II. Its Wide-Scale Effect: The Entire Human Society
Of course, the ideas of new media and the rise of technology are more relevant to the current younger population. Eighties babies and ’90s babies, unlike the children of previous generations, were born into an age in which such technologies as the internet, cell phones, and MP3 players are easily accessible and better understood. Consequently, possession of such devices usually becomes the norm. As opposed to previous generations, in which letters and face-to-face conversations were the norms for communication, the younger generation find themselves in an age in which using such things as cell phones, instant messaging, and the internet is widespread. However, technical communication tends to be void of most of the unique characteristics of face-to-face conversations.
Face-to-face conversation, an activity among friends that seems to be on the decline, includes several characteristics that make it more intimate than its counterparts. When speaking to a loved one or a friend in person, we get the chance to observe and study such things as his or her facial expressions, body language, and tone. Because such aspects as these are present, this form of communication tends to be more impulsive. The thought and need to restrain what we say is secondary. As a result, we have to deal with more consequences when we speak this way. It helps us develop real relationships that require gaining knowledge of the other person. Instead of developing relationships based upon arbitrary ideas, this form of communication helps us develop relationships based upon an intimate development process, one that relies upon a real personal form of communication.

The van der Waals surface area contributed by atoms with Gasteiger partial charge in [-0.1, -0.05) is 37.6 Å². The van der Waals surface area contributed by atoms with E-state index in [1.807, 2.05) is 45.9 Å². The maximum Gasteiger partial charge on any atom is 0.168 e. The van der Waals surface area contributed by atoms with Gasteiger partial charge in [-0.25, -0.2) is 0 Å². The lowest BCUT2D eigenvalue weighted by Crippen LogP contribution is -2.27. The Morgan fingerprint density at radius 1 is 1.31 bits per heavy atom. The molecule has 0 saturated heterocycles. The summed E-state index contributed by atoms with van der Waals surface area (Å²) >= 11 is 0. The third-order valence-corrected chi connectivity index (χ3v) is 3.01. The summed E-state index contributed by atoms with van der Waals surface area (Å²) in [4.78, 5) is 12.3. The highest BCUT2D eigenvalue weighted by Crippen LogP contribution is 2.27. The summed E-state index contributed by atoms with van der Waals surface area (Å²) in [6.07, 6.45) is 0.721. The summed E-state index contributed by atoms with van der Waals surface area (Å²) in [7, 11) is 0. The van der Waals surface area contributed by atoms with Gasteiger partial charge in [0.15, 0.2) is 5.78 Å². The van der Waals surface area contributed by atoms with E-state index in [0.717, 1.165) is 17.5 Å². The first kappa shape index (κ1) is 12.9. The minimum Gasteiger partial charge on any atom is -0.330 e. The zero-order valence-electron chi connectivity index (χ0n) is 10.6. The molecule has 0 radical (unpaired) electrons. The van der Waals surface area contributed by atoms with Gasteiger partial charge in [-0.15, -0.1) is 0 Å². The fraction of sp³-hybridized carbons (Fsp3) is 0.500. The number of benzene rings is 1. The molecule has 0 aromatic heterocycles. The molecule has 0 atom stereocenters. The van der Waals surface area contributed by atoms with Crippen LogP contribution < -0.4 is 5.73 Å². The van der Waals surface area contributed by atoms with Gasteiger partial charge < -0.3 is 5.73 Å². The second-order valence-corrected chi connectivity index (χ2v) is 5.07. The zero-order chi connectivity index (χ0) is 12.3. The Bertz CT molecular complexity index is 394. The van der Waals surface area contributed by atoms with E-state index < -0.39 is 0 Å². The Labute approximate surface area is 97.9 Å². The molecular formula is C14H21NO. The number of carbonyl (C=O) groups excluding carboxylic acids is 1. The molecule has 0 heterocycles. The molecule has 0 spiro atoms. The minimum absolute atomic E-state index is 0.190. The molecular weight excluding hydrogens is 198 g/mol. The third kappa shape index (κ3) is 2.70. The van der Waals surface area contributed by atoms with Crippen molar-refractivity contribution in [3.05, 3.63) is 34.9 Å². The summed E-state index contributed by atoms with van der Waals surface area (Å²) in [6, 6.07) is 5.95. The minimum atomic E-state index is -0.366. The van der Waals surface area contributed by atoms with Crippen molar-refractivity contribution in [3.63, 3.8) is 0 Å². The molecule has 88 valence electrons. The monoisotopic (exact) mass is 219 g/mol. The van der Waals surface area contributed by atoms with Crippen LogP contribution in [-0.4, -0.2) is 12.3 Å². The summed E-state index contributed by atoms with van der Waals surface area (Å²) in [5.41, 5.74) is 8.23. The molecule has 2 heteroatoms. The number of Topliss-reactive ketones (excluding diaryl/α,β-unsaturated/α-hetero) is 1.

Unfortunately, this is not the situation among the younger people of today, the e-generation. Our world of communication and the friendships based upon it rely heavily upon new media and the way we use it. In fact, Baruch College is a great example of this. With a student body that consists of more than 3,000 students, internet friendships are the trend for most people who attend. In an attempt to socialize with one another or to be caught up on class work, students develop relationships with their peers through various networking sites. Networking sites, a phenomenon best exemplified by the infamous MySpace and Facebook, have become our main channels for communication. On any given day a student at Baruch is more likely to text, chirp, IM, Facebook chat, or email a friend than to actually see that person face-to-face. These forms of communication are inherently dangerous to how we interact with each other as beings.